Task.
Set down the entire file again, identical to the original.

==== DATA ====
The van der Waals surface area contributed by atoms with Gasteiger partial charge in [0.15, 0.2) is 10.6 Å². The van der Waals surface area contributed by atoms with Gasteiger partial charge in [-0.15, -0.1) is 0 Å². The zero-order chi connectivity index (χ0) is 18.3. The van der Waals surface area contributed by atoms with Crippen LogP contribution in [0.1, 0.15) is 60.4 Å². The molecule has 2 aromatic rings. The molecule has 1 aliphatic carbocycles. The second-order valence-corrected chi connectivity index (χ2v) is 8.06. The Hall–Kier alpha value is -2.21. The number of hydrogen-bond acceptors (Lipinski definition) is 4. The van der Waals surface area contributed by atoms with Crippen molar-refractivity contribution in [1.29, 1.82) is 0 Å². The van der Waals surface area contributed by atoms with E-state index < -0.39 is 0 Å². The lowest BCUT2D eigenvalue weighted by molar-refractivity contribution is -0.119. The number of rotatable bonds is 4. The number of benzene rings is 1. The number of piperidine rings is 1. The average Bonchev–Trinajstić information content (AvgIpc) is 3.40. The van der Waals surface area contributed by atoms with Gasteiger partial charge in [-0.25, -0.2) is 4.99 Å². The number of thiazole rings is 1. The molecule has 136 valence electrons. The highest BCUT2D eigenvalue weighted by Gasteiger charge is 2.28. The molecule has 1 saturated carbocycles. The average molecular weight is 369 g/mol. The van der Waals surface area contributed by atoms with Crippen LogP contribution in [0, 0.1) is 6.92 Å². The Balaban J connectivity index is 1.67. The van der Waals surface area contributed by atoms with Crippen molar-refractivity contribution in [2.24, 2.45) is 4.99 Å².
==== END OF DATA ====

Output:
The van der Waals surface area contributed by atoms with Gasteiger partial charge in [0.15, 0.2) is 10.6 Å². The van der Waals surface area contributed by atoms with Gasteiger partial charge in [-0.15, -0.1) is 0 Å². The zero-order chi connectivity index (χ0) is 18.3. The van der Waals surface area contributed by atoms with Crippen LogP contribution in [0.1, 0.15) is 60.4 Å². The molecule has 2 aromatic rings. The molecule has 1 aliphatic carbocycles. The second-order valence-corrected chi connectivity index (χ2v) is 8.06. The Hall–Kier alpha value is -2.21. The number of hydrogen-bond acceptors (Lipinski definition) is 4. The van der Waals surface area contributed by atoms with Crippen molar-refractivity contribution in [1.29, 1.82) is 0 Å². The van der Waals surface area contributed by atoms with E-state index < -0.39 is 0 Å². The lowest BCUT2D eigenvalue weighted by molar-refractivity contribution is -0.119. The number of rotatable bonds is 4. The number of benzene rings is 1. The number of piperidine rings is 1. The average Bonchev–Trinajstić information content (AvgIpc) is 3.40. The van der Waals surface area contributed by atoms with Gasteiger partial charge in [-0.25, -0.2) is 4.99 Å². The number of thiazole rings is 1. The molecule has 136 valence electrons. The highest BCUT2D eigenvalue weighted by Gasteiger charge is 2.28. The molecule has 1 saturated carbocycles. The average molecular weight is 369 g/mol. The van der Waals surface area contributed by atoms with Crippen LogP contribution in [0, 0.1) is 6.92 Å². The Balaban J connectivity index is 1.67. The van der Waals surface area contributed by atoms with Crippen molar-refractivity contribution in [2.24, 2.45) is 4.99 Å².